According to national surveys, only about two-thirds or fewer millennials who were raised Catholic remain Catholic as adults. Franciscan Sister Jane Venhaus is determined to help young people beat this troubling statistic.

In the Diocese of Lubbock, Texas, where she directs the youth ministry program, about half of those confirmed continue to be involved in activities, she said. “We’re not finished yet, but we’re seeing results.”

Having spent her entire ministry in the formation of young people, she took over as diocesan director in 2009. “If we don’t strengthen the youth, we will have no Church,” she said.

The Diocese of Lubbock faces challenges in fostering young Catholics. There are only two Catholic schools in the diocese, with a third new grade school opening this fall.

The office of youth ministry has only two people: Sister Venhaus and her part-time assistant, D’Maris Murillo. They cover a diocese about the size of West Virginia in the rolling plains of western Texas. It has nearly 140,000 Catholics in 63 parishes served by 43 priests. Eighty-five percent of its youth are Hispanic.

In the last two years, Catholic Extension provided a combined $21,500 to help with operating expenses for the Office of Youth Ministry, including leader training, retreats, rallies, and other activities.

Youth minister, D’Maris Murillo leads a group of high schoolers at the Diocese of Lubbock Catholic Renewal Center.

Three top youth programs

Each year the diocese holds a youth rally for grades six to 12 to evangelize, praise and worship. It runs Friday to Saturday night. Typically 500 attend. This year in May about 800 came.

Sophomore students attend a confirmation retreat before they receive the sacrament. Four retreats are offered annually. “We do a weekend retreat because young people need time to reflect,” Sister Venhaus said. “They need to ask, ‘What do I want my life to be?’”

She points out that youth are not used to silence. “They are normally restless and constantly moving,” she said. “Retreats offer a chance to look at life and not run through it.”

After confirmation, about half the youth join the “CIA,” standing for Confirmed in Action, to meet weekly to socialize, study and lead service outreach. The goal is to further nurture their faith and shepherd them into parish life in adult roles, such as lectors, Eucharistic ministers and teacher’s aides in the CCD programs. Why this continued discipleship? “Small Christian communities need to bond or they won’t come back,” she said.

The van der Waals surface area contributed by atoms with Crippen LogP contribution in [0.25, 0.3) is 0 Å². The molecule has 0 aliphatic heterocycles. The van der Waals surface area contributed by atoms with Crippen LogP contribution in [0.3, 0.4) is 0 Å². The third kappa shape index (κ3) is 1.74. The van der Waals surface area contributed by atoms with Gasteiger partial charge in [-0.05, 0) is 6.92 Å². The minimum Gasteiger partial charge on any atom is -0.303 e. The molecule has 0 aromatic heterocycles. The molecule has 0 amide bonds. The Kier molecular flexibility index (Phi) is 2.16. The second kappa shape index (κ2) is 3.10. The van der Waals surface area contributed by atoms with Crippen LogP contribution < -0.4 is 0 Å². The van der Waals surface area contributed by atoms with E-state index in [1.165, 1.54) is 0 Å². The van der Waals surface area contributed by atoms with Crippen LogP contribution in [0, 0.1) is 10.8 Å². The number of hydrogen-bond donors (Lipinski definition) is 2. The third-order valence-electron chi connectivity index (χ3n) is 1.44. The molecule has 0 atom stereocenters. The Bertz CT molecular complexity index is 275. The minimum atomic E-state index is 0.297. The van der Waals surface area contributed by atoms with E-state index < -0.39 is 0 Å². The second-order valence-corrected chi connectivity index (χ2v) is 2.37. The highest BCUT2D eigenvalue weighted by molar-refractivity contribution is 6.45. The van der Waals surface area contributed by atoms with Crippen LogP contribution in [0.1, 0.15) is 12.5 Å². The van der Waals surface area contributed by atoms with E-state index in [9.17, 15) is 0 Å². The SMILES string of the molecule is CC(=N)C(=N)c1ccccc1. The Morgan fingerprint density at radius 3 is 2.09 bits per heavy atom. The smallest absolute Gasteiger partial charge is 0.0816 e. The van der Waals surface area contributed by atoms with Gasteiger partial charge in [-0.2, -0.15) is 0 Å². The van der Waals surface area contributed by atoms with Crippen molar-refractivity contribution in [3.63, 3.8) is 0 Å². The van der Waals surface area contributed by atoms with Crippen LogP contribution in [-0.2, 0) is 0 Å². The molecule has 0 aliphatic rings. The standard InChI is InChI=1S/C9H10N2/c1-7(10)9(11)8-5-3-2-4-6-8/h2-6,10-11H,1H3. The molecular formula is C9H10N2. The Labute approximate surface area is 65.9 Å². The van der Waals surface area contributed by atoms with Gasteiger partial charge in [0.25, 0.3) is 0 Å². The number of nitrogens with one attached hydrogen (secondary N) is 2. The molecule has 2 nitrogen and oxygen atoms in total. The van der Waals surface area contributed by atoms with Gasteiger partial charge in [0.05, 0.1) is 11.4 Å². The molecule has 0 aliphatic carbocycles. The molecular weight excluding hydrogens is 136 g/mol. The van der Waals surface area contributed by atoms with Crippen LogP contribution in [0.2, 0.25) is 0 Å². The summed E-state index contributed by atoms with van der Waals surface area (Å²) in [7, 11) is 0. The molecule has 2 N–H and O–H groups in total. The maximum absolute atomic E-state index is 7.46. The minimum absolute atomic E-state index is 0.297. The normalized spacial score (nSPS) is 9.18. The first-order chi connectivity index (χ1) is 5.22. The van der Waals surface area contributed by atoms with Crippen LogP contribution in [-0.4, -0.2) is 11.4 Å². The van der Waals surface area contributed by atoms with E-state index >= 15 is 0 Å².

Offering alternatives

Young people are hungry for substance. “The media and social media push so many messages on them that it is hard to see the value of their lives beyond material things,” said Sister Venhaus.

“But they see that the things in this world don’t last,” she said. “They want something more meaningful.” When they attend a diocesan event, “they experience a community where Christ is the center,” she added.

The young people of the diocese face challenges — poverty, peer pressure, drug and alcohol use and broken families. “They are up against so much,” she said. “They need to know that Jesus loves them in a personal way and that He will stay with them.”

Becoming a youth leader

Raised in a Catholic family, Murillo attended her first youth rally when she was 13 years old. But as she went through her teen years, faith became a little fuzzy.

Along the way she met Sister Venhaus, who kept calling her back to Christ. When she was 24, Father John Ohlig of St. Theresa Church in Lubbock told her, “Find friends who love Jesus.”

She did just that. Today she is going one step further by helping young people see the path to Jesus as well. “Teens need someone to believe in them,” she said. “They need a safe place where they can ask tough questions.”

Murillo works part time at the diocese with Sister Venhaus and as coordinator of youth events at St. Theresa. Murillo is also pursuing a certificate in youth ministry at a Center for Ministry Development program in Dallas.

“We do a weekend retreat because young people need time to reflect, They need to ask. ‘What do I want my life to be?’”

“People say the youth are the future of the church,” she said. “But we need them now! They are part of the current Church and also future leaders.”

She is learning from Sister Venhaus. “She does not give up on us,” Murillo said. “She doesn’t let anybody slip through the cracks.”

Sister Venhaus, who retires this year after more than 50 years, has changed the scope of youth ministry in Lubbock. When she started, only five parishes offered CIA. Now 25 parishes do. In a world of uncertainties, she is making sure that young people know that the Church has their back.

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